As I discussed at an event last week, the Continental Congress voted to raise rifle companies for the Continental Army in June 1775 even before it chose a commander-in-chief.
The first plan called for two companies from Virginia, two from Maryland, and six from Pennsylvania. The response from western Pennsylvania was so strong that by the end of the month, the Congress added two more companies from that colony.
Thus, about two-thirds of the riflemen who came to Cambridge in the summer of 1775 were Pennsylvanians. That surprised me because I’d read so much about Virginia riflemen.
So I went to Google Book’s Ngram viewer to see if my impression was off. I searched for the frequency of the phrases “Virginia riflemen,” “Pennsylvania riflemen,” and “Maryland riflemen” in literature between 1775 and 1860, stopping the search then so it wouldn’t be confused by results from the U.S. Civil War.
As you can see from the results, “Pennsylvania riflemen” showed up more often soon after those companies were formed. But then “Virginia riflemen” took over. The next century brought a printing boom, and in the 1820s and from 1840 on those Virginian troops were marching far ahead of the men from the other two colonies.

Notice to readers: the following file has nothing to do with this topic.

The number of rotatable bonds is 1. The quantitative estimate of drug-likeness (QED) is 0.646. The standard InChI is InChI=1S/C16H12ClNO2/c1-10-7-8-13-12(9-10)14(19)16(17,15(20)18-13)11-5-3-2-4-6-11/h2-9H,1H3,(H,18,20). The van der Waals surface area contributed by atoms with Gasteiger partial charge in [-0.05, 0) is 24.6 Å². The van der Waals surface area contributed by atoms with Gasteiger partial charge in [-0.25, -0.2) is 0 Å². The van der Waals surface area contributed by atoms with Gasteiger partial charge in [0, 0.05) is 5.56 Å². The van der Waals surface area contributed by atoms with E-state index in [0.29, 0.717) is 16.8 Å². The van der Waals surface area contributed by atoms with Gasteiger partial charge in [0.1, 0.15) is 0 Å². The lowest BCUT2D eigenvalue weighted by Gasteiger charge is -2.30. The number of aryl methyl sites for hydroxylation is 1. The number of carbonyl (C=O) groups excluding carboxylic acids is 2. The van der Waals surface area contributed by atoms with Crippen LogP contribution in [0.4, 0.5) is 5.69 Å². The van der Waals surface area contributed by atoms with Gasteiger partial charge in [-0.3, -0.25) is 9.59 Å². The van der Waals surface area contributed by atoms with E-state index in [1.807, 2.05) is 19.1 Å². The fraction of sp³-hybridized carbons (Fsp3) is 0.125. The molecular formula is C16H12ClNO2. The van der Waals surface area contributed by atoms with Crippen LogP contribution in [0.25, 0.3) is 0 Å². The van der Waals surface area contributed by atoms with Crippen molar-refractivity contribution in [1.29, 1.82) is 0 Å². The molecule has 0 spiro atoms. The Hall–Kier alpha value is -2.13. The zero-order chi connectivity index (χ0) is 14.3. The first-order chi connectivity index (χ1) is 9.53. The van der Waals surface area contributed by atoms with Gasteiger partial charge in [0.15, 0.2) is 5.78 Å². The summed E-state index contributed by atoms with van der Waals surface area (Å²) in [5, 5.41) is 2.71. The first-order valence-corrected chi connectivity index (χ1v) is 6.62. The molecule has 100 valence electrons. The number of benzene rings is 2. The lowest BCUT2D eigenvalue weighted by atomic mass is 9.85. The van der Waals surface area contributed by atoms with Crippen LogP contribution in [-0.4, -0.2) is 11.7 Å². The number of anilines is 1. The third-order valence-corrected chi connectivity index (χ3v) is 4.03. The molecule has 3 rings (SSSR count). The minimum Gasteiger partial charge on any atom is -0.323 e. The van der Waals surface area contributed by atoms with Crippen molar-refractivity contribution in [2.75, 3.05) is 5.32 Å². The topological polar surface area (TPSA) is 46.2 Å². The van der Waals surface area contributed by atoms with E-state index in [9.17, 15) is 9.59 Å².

I’m not sure what to make of that. Certainly the most successful and famous rifleman of the initial regiments was Gen. Daniel Morgan of Virginia. But Lancaster County, Pennsylvania, was known for producing the actual rifles. Of course, John Adams would explain it by saying, “Virginian geese are always swan.”
In other riflemen research, at the Journal of the American Revolution Ian Saberton shared some sources about the marksmanship of those soldiers compared to British infantrymen. And here’s Hugh Harrington’s article on the work by David Rittenhouse and Charles Willson Peale to mount a telescopic sight on a rifle.